Read on and find out how!
The record for the longest flight time for a paper glider is 29.2 seconds by a Japanese national named Takuo Toda. Considering they practically invented Origami, it’s understandable that they set the standards for this feat. You might say 29.2 seconds is not that long, but that is already half a minute. Most people can’t even hold their breath underwater for the same amount of time!
Read on, if you want to know how to make a paper glider that flies for a long time.
The particular paper plane that Takuo Toda used is known as the Albatross paper glider. There are several kinds of paper planes that achieve long flights,but the Albatross Paper Glider currently holds the world record for longest flight time. We will go through these in a bit; bear in mind, though it is NOT just the design of the paper plane – It is a combination of paper thickness, stiffness, the aerodynamics in the way it is folded, the way the weight is distributed throughout the paper plane, and the way it was launched.
So, you see, it is a combination of several factors and the more you know, the more chances you have of replicating this, for your satisfaction and to the amazement of your kids (if you have them) and your buddies!
Before choosing what kind of Paper Plane to go ahead and build, I will give a brief introduction to aerodynamics and the four forces that are responsible for making our paper airplanes fly – Drag, Gravity, Thrust and Lift. This is for you to make the most out of the choices I will be showing you.
Aerodynamics – How easily can your plane fly through the air?
Okay, here goes! What makes a paper plane fly? The answer is very simple, it’s Air. Let’s say you’re in a fast-moving vehicle, hold your palms up against the air and you will feel a slight pressure pushing against your hand, right? That is the air pushing your hand, forcing it backward. Now try again, but this time, your palms are facing downwards, your hand will easily stay where it is because you’re presenting your fingertips against the wind; making a smaller surface area for the wind to push through. Notice how smoothly your hand can move, as if slicing through the air, when your palm is face down? This is the concept of aerodynamics.
Drag and Gravity – The weight of your Plane and how air pushes it.
Remember your hand with your palms outstretched facing the wind? Do you remember how the wind is pushing it backward? That is what’s called drag and if you want your plane to fly as far as possible, this needs to be limited to the very minimum, so your plane can just SLICE through the air. Gravity’s effect, on the other hand, is directly proportional to how much something weighs. What does this mean for the paper plane? It just means that the less your paper plane weighs, the farther and longer it will be able to stay in the air.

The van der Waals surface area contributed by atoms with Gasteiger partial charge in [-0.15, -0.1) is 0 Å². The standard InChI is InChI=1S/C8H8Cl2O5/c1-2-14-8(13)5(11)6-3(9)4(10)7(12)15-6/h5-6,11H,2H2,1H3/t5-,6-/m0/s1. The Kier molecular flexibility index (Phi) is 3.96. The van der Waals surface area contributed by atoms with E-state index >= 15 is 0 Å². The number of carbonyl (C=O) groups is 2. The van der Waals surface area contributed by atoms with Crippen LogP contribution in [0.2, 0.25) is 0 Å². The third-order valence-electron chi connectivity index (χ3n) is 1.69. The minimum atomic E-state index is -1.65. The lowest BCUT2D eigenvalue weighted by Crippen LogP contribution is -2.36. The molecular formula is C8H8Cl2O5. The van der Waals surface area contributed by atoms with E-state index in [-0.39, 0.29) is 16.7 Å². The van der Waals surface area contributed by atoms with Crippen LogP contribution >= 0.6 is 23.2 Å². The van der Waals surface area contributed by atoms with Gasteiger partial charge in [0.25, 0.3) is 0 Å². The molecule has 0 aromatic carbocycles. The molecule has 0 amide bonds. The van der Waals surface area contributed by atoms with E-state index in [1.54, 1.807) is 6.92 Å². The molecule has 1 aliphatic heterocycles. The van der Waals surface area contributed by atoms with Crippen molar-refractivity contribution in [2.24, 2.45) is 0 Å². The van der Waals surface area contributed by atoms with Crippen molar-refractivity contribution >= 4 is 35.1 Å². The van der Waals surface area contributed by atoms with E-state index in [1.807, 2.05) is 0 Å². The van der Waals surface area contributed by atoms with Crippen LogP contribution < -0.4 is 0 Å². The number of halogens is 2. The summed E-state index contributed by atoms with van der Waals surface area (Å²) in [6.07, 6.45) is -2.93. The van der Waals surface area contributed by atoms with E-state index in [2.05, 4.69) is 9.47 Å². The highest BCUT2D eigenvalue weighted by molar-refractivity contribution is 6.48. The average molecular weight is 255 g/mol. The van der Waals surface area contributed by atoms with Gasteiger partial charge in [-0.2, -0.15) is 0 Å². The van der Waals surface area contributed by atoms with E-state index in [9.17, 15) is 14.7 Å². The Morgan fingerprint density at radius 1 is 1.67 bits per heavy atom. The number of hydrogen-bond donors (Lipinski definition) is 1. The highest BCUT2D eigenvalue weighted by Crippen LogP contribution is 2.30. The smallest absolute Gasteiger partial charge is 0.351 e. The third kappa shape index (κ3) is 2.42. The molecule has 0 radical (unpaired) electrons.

Thrust and Lift – forward movement and how wide are your airplane’s wings.
These two forces are very important considerations, in our quest to know how to make a paper glider that flies for a long time. When you pull back your arms and prepare to launch your plane high up into the air, this is referred to as “thrust,” which simply means the force that propels your paper airplane forward. After this force moves the plane into the air, the width of the wings or the surface area that the air pushes up against creates a “lift.” In other words, a lift is created when the air below the wings of an airplane is pushed harder than the air being pushed down from above the wings.
So, there we have it, the basics of flight! Essentially, there are three important takeaways. One, make your plane’s front as small as possible (remember the outstretched hand, again). Two, make the wings as wide as proportionally possible for maximum lift, and three, find the proper paper thickness-balance between rigidity and weight, and you might have a winner paper airplane in your hands!
Now as promised, I will be listing below the names of paper airplanes that have the LONGEST flight time recorded. Look them up online for each of their folding instructions.
The Albatross Paper glider OR the Sky King Paper Airplane – This design type holds the current record for longest flight time, achieved by the Japanese. This design has a heavy nose and is an all-purpose glider. This is also made specifically for indoor use and for acrobatics; it is best when made with medium to heavyweight paper. This record probably makes this the best paper airplane gliders.
The Kingfisher Paper Airplane
This one is best made with heavier paper types and is considered as one of the best gliding paper planes when folded properly and launched with just the right amount of force.
The Seagull Paper Airplane
What separates the design of this paper airplane is that aside from being a delta wing design, its nose is tucked in; this helps in creating a slow but long-distance flier that will surely entertain you and your friends
The Pelican Paper plane
Is best described as resembling a giant moth. The characteristic of this paper glider is that it works with any weight of paper and that its flight characteristics will vary depending on how the nose flaps are folded.
Last but not least, is the Typhoon Paper Glider
Which has a wide wingspan and a very small fuselage for a substantial amount of lift and long flight times? It is kind of shaped like an octagon; this glider is uniquely suited to be built of light to medium paper. The way this glider looks and performs makes it arguably one of the best paper airplane gliders.
By far, these kinds of paper planes have been tagged as having flown the longest and some of the farthest. Go ahead and experiment, fly them indoors and outdoors from standing height to launching them from high places! Have fun!